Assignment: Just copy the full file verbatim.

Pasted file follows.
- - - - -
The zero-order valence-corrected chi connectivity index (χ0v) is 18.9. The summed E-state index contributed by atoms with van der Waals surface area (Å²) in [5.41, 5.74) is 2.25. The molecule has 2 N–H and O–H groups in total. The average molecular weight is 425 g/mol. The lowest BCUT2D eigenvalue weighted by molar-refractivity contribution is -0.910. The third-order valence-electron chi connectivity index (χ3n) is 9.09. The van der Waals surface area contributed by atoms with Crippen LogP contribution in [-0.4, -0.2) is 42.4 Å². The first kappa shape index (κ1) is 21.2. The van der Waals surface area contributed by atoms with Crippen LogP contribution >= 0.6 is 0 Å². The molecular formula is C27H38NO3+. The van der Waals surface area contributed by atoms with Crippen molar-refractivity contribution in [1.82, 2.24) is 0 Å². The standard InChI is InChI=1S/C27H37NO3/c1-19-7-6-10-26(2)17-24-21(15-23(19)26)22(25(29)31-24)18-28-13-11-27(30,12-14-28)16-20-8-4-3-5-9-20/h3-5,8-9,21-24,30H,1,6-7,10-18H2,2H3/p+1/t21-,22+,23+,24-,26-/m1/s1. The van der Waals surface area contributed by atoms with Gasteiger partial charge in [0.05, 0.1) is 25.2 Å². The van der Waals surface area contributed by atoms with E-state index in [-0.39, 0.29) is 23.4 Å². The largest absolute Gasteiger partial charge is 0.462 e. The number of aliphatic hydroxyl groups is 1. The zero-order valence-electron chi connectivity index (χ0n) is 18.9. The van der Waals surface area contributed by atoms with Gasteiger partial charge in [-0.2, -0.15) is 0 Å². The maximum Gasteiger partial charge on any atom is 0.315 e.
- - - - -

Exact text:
The zero-order valence-corrected chi connectivity index (χ0v) is 18.9. The summed E-state index contributed by atoms with van der Waals surface area (Å²) in [5.41, 5.74) is 2.25. The molecule has 2 N–H and O–H groups in total. The average molecular weight is 425 g/mol. The lowest BCUT2D eigenvalue weighted by molar-refractivity contribution is -0.910. The third-order valence-electron chi connectivity index (χ3n) is 9.09. The van der Waals surface area contributed by atoms with Crippen LogP contribution in [-0.4, -0.2) is 42.4 Å². The first kappa shape index (κ1) is 21.2. The van der Waals surface area contributed by atoms with Crippen LogP contribution >= 0.6 is 0 Å². The molecular formula is C27H38NO3+. The van der Waals surface area contributed by atoms with Crippen molar-refractivity contribution in [1.82, 2.24) is 0 Å². The standard InChI is InChI=1S/C27H37NO3/c1-19-7-6-10-26(2)17-24-21(15-23(19)26)22(25(29)31-24)18-28-13-11-27(30,12-14-28)16-20-8-4-3-5-9-20/h3-5,8-9,21-24,30H,1,6-7,10-18H2,2H3/p+1/t21-,22+,23+,24-,26-/m1/s1. The van der Waals surface area contributed by atoms with Gasteiger partial charge in [0.05, 0.1) is 25.2 Å². The van der Waals surface area contributed by atoms with E-state index in [-0.39, 0.29) is 23.4 Å². The largest absolute Gasteiger partial charge is 0.462 e. The number of aliphatic hydroxyl groups is 1. The zero-order valence-electron chi connectivity index (χ0n) is 18.9. The van der Waals surface area contributed by atoms with Gasteiger partial charge in [-0.2, -0.15) is 0 Å². The maximum Gasteiger partial charge on any atom is 0.315 e.